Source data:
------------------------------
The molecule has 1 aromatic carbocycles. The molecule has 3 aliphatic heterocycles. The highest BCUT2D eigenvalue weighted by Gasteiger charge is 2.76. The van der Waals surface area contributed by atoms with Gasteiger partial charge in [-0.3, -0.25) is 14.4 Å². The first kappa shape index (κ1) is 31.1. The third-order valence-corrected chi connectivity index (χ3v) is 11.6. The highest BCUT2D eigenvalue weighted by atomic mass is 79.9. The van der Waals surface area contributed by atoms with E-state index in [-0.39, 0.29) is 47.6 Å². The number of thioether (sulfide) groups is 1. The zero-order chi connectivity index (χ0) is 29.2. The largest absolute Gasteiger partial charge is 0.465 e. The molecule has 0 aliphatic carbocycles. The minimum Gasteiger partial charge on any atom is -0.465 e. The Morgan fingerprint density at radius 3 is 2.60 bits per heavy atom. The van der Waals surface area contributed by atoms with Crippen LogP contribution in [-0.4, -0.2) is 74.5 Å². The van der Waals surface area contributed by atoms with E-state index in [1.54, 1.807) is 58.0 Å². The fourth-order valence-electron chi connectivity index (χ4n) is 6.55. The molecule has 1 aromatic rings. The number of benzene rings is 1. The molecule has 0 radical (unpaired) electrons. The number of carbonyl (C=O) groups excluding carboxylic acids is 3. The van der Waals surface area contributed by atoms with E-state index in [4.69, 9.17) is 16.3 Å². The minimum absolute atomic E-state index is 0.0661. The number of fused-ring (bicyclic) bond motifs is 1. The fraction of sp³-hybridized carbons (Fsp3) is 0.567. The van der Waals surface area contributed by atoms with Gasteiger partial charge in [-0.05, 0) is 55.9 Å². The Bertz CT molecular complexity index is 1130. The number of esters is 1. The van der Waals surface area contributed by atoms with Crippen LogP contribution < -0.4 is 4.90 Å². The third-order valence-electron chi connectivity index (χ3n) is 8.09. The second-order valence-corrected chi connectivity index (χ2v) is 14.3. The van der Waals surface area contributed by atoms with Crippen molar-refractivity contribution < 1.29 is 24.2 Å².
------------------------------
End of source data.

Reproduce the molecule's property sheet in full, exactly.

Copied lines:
The molecule has 1 aromatic carbocycles. The molecule has 3 aliphatic heterocycles. The highest BCUT2D eigenvalue weighted by Gasteiger charge is 2.76. The van der Waals surface area contributed by atoms with Gasteiger partial charge in [-0.3, -0.25) is 14.4 Å². The first kappa shape index (κ1) is 31.1. The third-order valence-corrected chi connectivity index (χ3v) is 11.6. The highest BCUT2D eigenvalue weighted by atomic mass is 79.9. The van der Waals surface area contributed by atoms with E-state index in [-0.39, 0.29) is 47.6 Å². The number of thioether (sulfide) groups is 1. The zero-order chi connectivity index (χ0) is 29.2. The largest absolute Gasteiger partial charge is 0.465 e. The molecule has 0 aliphatic carbocycles. The minimum Gasteiger partial charge on any atom is -0.465 e. The Morgan fingerprint density at radius 3 is 2.60 bits per heavy atom. The van der Waals surface area contributed by atoms with Crippen LogP contribution in [-0.4, -0.2) is 74.5 Å². The van der Waals surface area contributed by atoms with E-state index in [1.54, 1.807) is 58.0 Å². The fourth-order valence-electron chi connectivity index (χ4n) is 6.55. The molecule has 1 aromatic rings. The number of benzene rings is 1. The molecule has 0 radical (unpaired) electrons. The number of carbonyl (C=O) groups excluding carboxylic acids is 3. The van der Waals surface area contributed by atoms with E-state index in [4.69, 9.17) is 16.3 Å². The minimum absolute atomic E-state index is 0.0661. The number of fused-ring (bicyclic) bond motifs is 1. The fraction of sp³-hybridized carbons (Fsp3) is 0.567. The van der Waals surface area contributed by atoms with Gasteiger partial charge in [-0.05, 0) is 55.9 Å². The Bertz CT molecular complexity index is 1130. The number of esters is 1. The van der Waals surface area contributed by atoms with Crippen LogP contribution < -0.4 is 4.90 Å². The third-order valence-electron chi connectivity index (χ3n) is 8.09. The second-order valence-corrected chi connectivity index (χ2v) is 14.3. The van der Waals surface area contributed by atoms with Crippen molar-refractivity contribution < 1.29 is 24.2 Å².